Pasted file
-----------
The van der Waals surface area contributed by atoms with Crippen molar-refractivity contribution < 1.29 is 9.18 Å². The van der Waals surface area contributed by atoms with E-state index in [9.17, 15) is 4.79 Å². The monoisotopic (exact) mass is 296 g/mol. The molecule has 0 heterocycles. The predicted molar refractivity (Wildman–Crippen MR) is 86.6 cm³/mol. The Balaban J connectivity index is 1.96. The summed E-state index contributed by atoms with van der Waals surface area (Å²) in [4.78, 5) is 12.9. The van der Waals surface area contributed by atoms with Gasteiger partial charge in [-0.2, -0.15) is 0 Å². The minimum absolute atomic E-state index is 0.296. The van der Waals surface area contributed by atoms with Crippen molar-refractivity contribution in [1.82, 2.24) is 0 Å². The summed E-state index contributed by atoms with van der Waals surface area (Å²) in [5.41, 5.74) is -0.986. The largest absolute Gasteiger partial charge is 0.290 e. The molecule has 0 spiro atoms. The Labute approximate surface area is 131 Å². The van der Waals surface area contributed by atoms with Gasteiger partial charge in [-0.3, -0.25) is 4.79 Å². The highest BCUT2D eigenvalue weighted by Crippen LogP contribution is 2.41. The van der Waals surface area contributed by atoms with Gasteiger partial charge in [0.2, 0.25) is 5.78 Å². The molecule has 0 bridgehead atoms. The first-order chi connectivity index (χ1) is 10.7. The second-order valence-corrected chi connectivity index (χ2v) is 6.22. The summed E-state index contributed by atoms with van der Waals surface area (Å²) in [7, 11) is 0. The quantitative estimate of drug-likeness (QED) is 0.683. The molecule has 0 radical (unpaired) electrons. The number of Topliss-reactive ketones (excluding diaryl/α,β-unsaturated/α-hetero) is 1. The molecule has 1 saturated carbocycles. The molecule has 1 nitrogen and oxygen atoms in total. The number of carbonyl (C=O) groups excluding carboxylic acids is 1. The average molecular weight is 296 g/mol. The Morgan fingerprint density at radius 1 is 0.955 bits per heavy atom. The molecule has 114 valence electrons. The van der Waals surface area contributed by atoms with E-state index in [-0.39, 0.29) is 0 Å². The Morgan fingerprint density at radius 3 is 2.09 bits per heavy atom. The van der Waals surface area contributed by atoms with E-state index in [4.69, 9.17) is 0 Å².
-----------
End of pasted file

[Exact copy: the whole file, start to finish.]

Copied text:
The van der Waals surface area contributed by atoms with Crippen molar-refractivity contribution < 1.29 is 9.18 Å². The van der Waals surface area contributed by atoms with E-state index in [9.17, 15) is 4.79 Å². The monoisotopic (exact) mass is 296 g/mol. The molecule has 0 heterocycles. The predicted molar refractivity (Wildman–Crippen MR) is 86.6 cm³/mol. The Balaban J connectivity index is 1.96. The summed E-state index contributed by atoms with van der Waals surface area (Å²) in [4.78, 5) is 12.9. The van der Waals surface area contributed by atoms with Gasteiger partial charge in [-0.2, -0.15) is 0 Å². The minimum absolute atomic E-state index is 0.296. The van der Waals surface area contributed by atoms with Crippen molar-refractivity contribution in [1.82, 2.24) is 0 Å². The summed E-state index contributed by atoms with van der Waals surface area (Å²) in [5.41, 5.74) is -0.986. The largest absolute Gasteiger partial charge is 0.290 e. The molecule has 0 spiro atoms. The Labute approximate surface area is 131 Å². The van der Waals surface area contributed by atoms with Gasteiger partial charge in [-0.3, -0.25) is 4.79 Å². The highest BCUT2D eigenvalue weighted by Crippen LogP contribution is 2.41. The van der Waals surface area contributed by atoms with Gasteiger partial charge in [0.2, 0.25) is 5.78 Å². The molecule has 0 bridgehead atoms. The first-order chi connectivity index (χ1) is 10.7. The second-order valence-corrected chi connectivity index (χ2v) is 6.22. The summed E-state index contributed by atoms with van der Waals surface area (Å²) in [7, 11) is 0. The quantitative estimate of drug-likeness (QED) is 0.683. The molecule has 0 radical (unpaired) electrons. The number of Topliss-reactive ketones (excluding diaryl/α,β-unsaturated/α-hetero) is 1. The molecule has 1 saturated carbocycles. The molecule has 1 nitrogen and oxygen atoms in total. The number of carbonyl (C=O) groups excluding carboxylic acids is 1. The average molecular weight is 296 g/mol. The Morgan fingerprint density at radius 1 is 0.955 bits per heavy atom. The molecule has 114 valence electrons. The van der Waals surface area contributed by atoms with E-state index in [-0.39, 0.29) is 0 Å². The Morgan fingerprint density at radius 3 is 2.09 bits per heavy atom. The van der Waals surface area contributed by atoms with E-state index in [4.69, 9.17) is 0 Å².